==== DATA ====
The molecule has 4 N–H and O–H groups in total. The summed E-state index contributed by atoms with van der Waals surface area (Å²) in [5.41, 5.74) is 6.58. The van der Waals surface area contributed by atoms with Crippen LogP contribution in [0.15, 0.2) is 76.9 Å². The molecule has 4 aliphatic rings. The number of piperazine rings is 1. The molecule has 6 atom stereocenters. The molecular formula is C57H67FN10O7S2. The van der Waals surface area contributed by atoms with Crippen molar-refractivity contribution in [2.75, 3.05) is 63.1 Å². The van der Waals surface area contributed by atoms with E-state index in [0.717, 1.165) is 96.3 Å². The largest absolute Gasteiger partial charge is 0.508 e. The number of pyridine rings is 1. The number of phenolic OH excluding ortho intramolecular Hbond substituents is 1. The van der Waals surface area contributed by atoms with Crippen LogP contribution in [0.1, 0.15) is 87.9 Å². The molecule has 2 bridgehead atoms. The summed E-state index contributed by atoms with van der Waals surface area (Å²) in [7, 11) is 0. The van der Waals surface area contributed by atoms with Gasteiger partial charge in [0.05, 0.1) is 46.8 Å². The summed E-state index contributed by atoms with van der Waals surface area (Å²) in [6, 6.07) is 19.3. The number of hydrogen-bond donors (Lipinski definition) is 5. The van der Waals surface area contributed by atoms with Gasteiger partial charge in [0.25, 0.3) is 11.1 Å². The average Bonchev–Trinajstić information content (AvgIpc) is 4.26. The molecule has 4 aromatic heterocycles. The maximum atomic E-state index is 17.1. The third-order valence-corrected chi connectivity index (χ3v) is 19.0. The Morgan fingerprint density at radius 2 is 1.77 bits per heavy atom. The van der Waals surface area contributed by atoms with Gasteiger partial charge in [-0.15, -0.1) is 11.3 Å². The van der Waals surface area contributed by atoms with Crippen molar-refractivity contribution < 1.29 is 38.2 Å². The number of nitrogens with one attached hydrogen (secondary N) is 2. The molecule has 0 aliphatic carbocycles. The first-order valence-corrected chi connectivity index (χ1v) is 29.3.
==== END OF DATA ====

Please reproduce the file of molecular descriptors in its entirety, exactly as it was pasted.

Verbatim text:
The molecule has 4 N–H and O–H groups in total. The summed E-state index contributed by atoms with van der Waals surface area (Å²) in [5.41, 5.74) is 6.58. The van der Waals surface area contributed by atoms with Crippen LogP contribution in [0.15, 0.2) is 76.9 Å². The molecule has 4 aliphatic rings. The number of piperazine rings is 1. The molecule has 6 atom stereocenters. The molecular formula is C57H67FN10O7S2. The van der Waals surface area contributed by atoms with Crippen molar-refractivity contribution in [2.75, 3.05) is 63.1 Å². The van der Waals surface area contributed by atoms with E-state index in [0.717, 1.165) is 96.3 Å². The largest absolute Gasteiger partial charge is 0.508 e. The number of pyridine rings is 1. The number of phenolic OH excluding ortho intramolecular Hbond substituents is 1. The van der Waals surface area contributed by atoms with Crippen LogP contribution in [0.1, 0.15) is 87.9 Å². The molecule has 2 bridgehead atoms. The summed E-state index contributed by atoms with van der Waals surface area (Å²) in [7, 11) is 0. The van der Waals surface area contributed by atoms with Gasteiger partial charge in [0.05, 0.1) is 46.8 Å². The summed E-state index contributed by atoms with van der Waals surface area (Å²) in [6, 6.07) is 19.3. The number of hydrogen-bond donors (Lipinski definition) is 5. The van der Waals surface area contributed by atoms with Gasteiger partial charge in [0.25, 0.3) is 11.1 Å². The average Bonchev–Trinajstić information content (AvgIpc) is 4.26. The molecule has 4 aromatic heterocycles. The maximum atomic E-state index is 17.1. The third-order valence-corrected chi connectivity index (χ3v) is 19.0. The Morgan fingerprint density at radius 2 is 1.77 bits per heavy atom. The van der Waals surface area contributed by atoms with Gasteiger partial charge in [-0.15, -0.1) is 11.3 Å². The van der Waals surface area contributed by atoms with Crippen molar-refractivity contribution < 1.29 is 38.2 Å². The number of nitrogens with one attached hydrogen (secondary N) is 2. The molecule has 0 aliphatic carbocycles. The first-order valence-corrected chi connectivity index (χ1v) is 29.3.